Here are three books that recently kept me up at night:
The true story of a successful Washington woman who worked for CNN and was married to a charismatic owner of one of the most popular bar/restaurants in the D.C. area. When he dies suddenly she is informed that she is on the hook for the three million dollars he owes the IRS, the result of shady business dealings she knew nothing about. The story of the legal, business (she had no desire to run a restaurant but had no choice), and personal (did I mention that she has a five year old?) challenges she went through makes for fascinating reading. The title comes from a legal defense that her lawyers will use to try to help her.
The Borrower by Rebecca Makkai
This novel is about a 26 yr old children's librarian who is very concerned for the welfare of a 10 yr old patron, an extremely bright boy who comes to the library every day. When she suspects he may be emotionally abused by his parents (they think he is gay and are sending him to "classes" to straighten him out), and then she finds him hiding in a closet at the library after running away from home, her efforts to return him to his parents turn into a road trip that looks a lot like kidnapping. This book is VERY funny, and at times serious, and you will love the main character.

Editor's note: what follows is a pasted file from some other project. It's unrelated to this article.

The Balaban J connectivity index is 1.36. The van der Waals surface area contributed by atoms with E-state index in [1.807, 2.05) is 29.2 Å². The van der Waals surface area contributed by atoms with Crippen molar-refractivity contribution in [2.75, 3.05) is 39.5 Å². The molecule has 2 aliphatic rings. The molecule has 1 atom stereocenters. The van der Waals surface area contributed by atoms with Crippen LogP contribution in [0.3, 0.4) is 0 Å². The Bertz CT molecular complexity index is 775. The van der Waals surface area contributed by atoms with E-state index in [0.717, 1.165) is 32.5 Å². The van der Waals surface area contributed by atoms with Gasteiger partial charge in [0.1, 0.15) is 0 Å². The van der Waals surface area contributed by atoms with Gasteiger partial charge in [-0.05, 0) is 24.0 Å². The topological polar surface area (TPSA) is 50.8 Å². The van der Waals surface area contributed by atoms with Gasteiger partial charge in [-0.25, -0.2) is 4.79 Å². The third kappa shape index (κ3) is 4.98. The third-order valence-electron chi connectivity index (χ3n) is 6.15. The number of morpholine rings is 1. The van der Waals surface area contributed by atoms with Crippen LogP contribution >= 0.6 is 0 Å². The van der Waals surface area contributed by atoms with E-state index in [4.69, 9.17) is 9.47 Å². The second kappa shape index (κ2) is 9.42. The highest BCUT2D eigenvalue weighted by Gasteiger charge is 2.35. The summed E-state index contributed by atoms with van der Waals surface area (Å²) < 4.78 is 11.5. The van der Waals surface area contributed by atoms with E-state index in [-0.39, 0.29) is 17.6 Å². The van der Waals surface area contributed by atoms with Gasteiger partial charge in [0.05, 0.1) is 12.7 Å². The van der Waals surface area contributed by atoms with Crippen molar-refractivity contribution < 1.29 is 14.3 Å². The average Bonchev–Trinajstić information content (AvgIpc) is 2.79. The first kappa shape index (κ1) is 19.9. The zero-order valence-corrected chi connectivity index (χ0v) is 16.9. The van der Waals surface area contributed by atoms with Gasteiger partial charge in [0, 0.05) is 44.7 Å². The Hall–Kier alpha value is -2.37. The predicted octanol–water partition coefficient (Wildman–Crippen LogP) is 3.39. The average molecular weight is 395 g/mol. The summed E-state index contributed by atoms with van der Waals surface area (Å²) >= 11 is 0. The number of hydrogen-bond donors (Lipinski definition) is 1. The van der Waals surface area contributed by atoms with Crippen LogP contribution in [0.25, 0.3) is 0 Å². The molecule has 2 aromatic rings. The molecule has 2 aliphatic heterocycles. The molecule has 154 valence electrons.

The Year We Left Home by Jean Thompson
This book is a wonderful and epic family saga made all the more interesting because it covers a time period that most of us can remember well. I really liked the alternating stories, by chapter, of the different characters.
The following is from the book jacket:
"It begins in 1973 when the Erickson family of Grenada, Iowa, gathers for the wedding of their eldest daughter, Anita. Even as they celebrate, the fault lines in the family emerge. The bride wants nothing more than to raise a family in her hometown, while her brother Ryan watches restlessly from the sidelines, planning his escape. He is joined by their cousin Chip, an unpredictable, war-damaged loner who will show Ryan both the appeal and the perils of freedom. Torrie, the Ericksons’ youngest daughter, is another rebel intent on escape, but the choices she makes will bring about a tragedy that leaves the entire family changed forever.
Stretching from the early 1970s in the Iowa farmlands to suburban Chicago to the coast of contemporary Italy—and moving through the Vietnam War’s aftermath, the farm crisis, the numerous economic booms and busts—The Year We Left Home follows the Erickson siblings as they confront prosperity and heartbreak, setbacks and triumphs, and seek their place in a country whose only constant seems to be breathtaking change. Ambitious, richly told, and fiercely American, this is a vivid and moving meditation on our continual pursuit of happiness and an incisive exploration of the national character."